Standing on the shoulders of 21 Minnesota communities and key legislators and researchers, the City of Minneapolis today passed a ban of coal tar pavement sealants.  With a population near 400,000, this sends a clear message to the coal tar sealcoating industry: stop polluting the 10,000 lakes of Minnesota.

“The Mississippi River and our beautiful lakes not only keep our residents healthy and our economy strong — they make us the city we are, and we must do everything we can do keep them clean,” said Mayor R.T. Rybak. “The action we’ve taken today is simply common sense.”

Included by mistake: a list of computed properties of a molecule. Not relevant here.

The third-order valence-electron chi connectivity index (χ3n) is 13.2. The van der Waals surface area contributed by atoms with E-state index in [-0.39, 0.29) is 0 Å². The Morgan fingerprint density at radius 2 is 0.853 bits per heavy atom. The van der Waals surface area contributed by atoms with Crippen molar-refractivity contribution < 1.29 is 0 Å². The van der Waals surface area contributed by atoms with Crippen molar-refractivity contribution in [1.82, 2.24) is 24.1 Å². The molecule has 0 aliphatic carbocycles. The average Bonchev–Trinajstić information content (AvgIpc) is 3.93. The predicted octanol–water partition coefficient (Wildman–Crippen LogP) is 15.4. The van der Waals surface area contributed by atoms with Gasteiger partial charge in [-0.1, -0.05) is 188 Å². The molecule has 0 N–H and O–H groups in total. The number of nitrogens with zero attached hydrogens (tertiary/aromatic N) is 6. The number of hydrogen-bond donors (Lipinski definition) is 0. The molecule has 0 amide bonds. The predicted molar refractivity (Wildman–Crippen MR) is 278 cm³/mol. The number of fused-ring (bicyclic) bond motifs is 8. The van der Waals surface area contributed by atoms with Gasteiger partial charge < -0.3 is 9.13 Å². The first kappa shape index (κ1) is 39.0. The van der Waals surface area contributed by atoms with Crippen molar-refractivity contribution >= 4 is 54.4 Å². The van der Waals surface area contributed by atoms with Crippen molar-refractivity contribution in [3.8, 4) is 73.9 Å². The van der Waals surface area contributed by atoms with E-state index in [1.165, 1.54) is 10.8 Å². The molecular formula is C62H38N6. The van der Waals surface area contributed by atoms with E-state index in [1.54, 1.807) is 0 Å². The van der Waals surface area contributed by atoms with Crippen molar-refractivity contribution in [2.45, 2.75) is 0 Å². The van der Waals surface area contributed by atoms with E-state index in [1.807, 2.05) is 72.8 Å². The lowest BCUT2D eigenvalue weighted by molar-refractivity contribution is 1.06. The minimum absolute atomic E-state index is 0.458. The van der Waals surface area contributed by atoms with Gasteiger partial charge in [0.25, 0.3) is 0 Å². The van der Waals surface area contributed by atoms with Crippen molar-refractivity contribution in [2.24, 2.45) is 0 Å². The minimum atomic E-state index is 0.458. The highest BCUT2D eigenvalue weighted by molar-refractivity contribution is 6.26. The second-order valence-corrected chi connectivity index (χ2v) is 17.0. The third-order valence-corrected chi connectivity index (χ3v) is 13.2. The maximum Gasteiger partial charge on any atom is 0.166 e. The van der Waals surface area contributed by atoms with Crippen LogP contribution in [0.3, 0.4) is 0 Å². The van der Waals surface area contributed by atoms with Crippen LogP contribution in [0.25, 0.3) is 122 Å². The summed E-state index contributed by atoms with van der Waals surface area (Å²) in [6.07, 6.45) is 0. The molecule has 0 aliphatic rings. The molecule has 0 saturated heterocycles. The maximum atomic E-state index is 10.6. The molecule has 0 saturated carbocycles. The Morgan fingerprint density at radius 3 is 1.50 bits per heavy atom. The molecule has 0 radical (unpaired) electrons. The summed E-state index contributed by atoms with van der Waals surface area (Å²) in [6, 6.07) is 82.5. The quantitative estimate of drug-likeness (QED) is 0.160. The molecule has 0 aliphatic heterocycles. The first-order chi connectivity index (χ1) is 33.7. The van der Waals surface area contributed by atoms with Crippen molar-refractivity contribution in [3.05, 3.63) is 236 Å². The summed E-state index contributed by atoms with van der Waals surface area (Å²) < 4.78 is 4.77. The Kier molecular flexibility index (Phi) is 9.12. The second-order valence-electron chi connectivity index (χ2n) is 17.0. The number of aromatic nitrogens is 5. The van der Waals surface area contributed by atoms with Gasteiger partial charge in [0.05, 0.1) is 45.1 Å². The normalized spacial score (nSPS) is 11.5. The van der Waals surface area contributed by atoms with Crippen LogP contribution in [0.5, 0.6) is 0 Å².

“The need for this action is obvious, and I hope our state and federal governments will act soon too,” said Council Member Sandy Colvin Roy, author of the ordinance. “Coal tar contains known carcinogens, and material with high levels of these chemicals must be treated like hazardous waste. This situation is not only bad for public health, it’s expensive. It’s time to prevent this hazard instead of trying to clean it up later at taxpayer expense.”

With its passage, the population of the US under a ban of this type is nearly 11 million residents.  Minneapolis becomes the largest northern city to pass a ban and second only to Austin, TX which passed the nation's first ban in 2005.

The ban is scheduled to go into effect on January 1, 2013.  The staff presentation about the ban is currently available at this link and a draft copy of the ban can be found here.

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